Approximate Acreage: 950 acres
Watershed(s): Boston Harbor (Weymouth/Weir)
Municipalities: Hingham and Weymouth
The Weymouth Back River ACEC comprises approximately 950 acres in Hingham and Weymouth. It is an unusual natural area
in the midst of an urban/suburban environment, uniquely preserved considering
its proximity to Boston. Approximately 180 acres are tidal waters flushing into Hingham Bay. There are productive clam flats and nursery and feeding areas for a wide variety of finfish. Herring Brook in Weymouth provides annual passage to Whitmans Pond for thousands of alewives, locally referred to as herring. The lower portion of Herring Brook, Hingham's Fresh River, and several unnamed tributaries provide spawning sites for an annual smelt run. The 100+ acres of salt marsh and several salt ponds are vital links to the marine food web. Also included in the ACEC are ponds and swamps that form the headwaters of various tributaries to the Weymouth Back River.
Most of the uplands within the ACEC are parks managed by the two towns: Great Esker Park in Weymouth and Hingham's Bare Cove and Brewer-More Parks. Within these areas are several outstanding examples of glacial eskers - the size and scope of the eskers are unique in Massachusetts. There are also numerous historical sites, including evidence of prehistoric habitation as long ago as 500 to 7500 B.C. Breeding or feeding habitat for some 150 species of birds combines with the scenic quality of the parks. These conservation areas provide buffers for the waters of the river and space for passive recreation.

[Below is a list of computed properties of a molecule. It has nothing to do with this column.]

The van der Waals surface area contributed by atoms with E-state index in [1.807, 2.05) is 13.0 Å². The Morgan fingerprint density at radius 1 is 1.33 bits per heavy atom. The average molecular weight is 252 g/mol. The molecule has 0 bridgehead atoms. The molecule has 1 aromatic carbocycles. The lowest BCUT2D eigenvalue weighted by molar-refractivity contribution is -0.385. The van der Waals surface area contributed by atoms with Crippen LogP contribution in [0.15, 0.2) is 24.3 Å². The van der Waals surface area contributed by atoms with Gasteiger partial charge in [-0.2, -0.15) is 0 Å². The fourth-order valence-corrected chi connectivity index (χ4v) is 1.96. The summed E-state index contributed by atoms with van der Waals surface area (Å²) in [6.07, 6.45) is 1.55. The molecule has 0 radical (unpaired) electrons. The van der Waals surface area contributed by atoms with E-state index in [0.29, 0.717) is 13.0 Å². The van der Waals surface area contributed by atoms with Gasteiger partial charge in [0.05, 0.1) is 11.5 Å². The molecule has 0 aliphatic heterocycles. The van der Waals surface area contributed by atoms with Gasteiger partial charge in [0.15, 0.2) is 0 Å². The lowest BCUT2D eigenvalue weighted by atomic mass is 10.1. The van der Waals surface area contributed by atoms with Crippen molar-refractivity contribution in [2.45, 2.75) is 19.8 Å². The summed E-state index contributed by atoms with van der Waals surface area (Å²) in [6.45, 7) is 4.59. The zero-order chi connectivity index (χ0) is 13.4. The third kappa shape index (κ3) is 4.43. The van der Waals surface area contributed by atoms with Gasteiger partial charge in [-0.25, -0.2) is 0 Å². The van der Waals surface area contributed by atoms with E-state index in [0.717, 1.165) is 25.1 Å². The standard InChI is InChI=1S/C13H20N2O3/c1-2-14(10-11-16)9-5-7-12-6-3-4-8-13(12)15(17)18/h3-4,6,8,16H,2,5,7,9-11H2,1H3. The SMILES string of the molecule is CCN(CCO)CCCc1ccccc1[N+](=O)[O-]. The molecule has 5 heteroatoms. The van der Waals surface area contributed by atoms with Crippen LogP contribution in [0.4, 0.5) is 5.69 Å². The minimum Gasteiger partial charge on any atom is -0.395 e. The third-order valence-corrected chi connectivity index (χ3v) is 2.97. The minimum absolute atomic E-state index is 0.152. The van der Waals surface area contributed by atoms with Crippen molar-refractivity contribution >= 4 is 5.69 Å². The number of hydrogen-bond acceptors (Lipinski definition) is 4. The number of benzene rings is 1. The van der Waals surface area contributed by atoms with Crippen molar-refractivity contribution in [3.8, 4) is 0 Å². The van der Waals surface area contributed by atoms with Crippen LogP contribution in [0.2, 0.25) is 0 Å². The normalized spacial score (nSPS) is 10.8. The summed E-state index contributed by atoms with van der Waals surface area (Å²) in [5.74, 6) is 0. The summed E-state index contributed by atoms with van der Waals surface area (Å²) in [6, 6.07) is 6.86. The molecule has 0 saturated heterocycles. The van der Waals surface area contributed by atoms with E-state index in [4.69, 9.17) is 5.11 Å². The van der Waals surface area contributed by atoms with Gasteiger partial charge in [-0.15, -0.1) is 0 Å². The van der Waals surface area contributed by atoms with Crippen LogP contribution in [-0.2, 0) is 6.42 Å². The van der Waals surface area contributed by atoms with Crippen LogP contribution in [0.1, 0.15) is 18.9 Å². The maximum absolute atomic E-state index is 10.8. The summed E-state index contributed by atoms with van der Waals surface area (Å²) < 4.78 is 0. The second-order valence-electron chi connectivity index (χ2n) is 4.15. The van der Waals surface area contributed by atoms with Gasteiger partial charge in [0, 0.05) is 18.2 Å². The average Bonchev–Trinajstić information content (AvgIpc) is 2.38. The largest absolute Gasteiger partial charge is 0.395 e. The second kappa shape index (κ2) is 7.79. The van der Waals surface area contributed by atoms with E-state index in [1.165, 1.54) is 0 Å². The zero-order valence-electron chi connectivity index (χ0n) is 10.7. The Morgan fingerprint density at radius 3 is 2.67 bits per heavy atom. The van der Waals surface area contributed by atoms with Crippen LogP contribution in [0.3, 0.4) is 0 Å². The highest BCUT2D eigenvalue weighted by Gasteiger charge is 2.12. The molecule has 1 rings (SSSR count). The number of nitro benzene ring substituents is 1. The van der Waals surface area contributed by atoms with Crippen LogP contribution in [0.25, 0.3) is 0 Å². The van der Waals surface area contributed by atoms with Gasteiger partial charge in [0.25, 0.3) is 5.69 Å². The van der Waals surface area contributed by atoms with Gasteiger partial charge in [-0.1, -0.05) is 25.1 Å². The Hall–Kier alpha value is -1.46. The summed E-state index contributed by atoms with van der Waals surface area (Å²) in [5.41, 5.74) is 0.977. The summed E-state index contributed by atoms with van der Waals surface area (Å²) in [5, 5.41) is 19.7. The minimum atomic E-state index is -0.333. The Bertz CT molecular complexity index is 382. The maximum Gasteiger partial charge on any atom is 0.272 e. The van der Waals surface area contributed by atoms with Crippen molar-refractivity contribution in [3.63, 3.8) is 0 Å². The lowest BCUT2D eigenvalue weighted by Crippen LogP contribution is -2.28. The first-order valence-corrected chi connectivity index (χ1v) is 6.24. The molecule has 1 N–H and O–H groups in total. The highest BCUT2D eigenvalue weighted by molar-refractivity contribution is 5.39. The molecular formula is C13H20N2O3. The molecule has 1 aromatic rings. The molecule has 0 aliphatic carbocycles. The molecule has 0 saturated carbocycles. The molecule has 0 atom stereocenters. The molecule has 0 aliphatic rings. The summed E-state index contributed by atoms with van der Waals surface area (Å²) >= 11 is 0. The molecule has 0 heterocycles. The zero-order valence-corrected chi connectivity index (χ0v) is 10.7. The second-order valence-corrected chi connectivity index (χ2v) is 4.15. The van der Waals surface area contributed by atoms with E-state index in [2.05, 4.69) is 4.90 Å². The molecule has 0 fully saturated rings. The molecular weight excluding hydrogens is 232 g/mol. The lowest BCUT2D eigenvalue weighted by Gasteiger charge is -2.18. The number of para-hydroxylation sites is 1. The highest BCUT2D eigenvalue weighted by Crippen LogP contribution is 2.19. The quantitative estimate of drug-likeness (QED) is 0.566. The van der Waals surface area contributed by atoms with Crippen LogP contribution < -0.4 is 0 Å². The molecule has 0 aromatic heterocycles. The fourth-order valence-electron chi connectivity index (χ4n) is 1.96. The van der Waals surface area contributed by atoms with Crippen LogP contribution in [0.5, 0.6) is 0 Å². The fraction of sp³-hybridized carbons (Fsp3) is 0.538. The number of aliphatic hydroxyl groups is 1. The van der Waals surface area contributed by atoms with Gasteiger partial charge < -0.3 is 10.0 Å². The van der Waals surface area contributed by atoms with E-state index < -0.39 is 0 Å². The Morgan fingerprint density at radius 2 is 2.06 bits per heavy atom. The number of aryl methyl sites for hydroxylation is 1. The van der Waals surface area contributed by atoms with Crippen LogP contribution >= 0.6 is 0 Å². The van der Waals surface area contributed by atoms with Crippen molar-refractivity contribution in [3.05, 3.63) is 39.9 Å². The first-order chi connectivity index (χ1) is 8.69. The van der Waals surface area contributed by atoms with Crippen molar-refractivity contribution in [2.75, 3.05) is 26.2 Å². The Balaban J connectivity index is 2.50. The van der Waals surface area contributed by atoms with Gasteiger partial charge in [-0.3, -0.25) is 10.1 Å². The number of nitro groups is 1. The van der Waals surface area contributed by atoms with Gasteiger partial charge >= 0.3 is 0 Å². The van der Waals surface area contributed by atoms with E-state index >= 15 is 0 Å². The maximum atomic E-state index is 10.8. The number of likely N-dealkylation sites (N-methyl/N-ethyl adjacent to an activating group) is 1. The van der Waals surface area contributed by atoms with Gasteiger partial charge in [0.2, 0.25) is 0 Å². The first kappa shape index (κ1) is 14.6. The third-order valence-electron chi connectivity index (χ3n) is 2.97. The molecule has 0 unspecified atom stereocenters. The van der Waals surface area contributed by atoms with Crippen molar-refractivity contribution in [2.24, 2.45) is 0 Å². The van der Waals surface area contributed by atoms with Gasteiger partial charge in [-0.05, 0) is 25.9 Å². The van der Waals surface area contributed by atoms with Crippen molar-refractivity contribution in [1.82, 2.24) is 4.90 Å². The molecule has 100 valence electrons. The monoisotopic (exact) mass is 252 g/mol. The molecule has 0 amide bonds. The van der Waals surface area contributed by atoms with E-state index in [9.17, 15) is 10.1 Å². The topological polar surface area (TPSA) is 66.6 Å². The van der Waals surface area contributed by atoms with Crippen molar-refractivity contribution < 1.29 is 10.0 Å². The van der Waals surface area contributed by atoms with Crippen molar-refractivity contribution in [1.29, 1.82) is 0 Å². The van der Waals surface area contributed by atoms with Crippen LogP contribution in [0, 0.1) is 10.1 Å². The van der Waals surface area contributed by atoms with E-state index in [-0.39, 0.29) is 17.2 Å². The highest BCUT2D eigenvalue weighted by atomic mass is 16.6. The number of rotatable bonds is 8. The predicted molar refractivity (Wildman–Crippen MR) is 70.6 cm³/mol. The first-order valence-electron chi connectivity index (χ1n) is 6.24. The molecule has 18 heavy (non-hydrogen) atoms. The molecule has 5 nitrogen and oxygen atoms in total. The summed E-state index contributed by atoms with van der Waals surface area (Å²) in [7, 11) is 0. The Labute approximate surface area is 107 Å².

Water Bodies included (partially or entirely) in the ACEC
- Harbors, Sounds, Bays: none
- Rivers: Fresh River (Hingham); Weymouth Back River (Hingham, Weymouth)
- Lakes, Ponds: Bouve Pond (Hingham); Brewer Pond (Hingham); Whitmans Pond (Weymouth)
- Wetlands: Bear Swamp (Hingham)
- Brooks, Creeks: Herring Brook (Weymouth)
- Barrier Beaches included in ACEC: none
Maps are intended to be used with the written boundary description contained in the ACEC designation document. The mapped boundary is not to be used by itself for definitive ACEC boundary delineation or regulatory interpretation. For review of site-specific projects in or bordering the ACEC, determinations must be made in the field by a certified professional in consultation with the appropriate Conservation Commission(s) and ACEC Program Staff.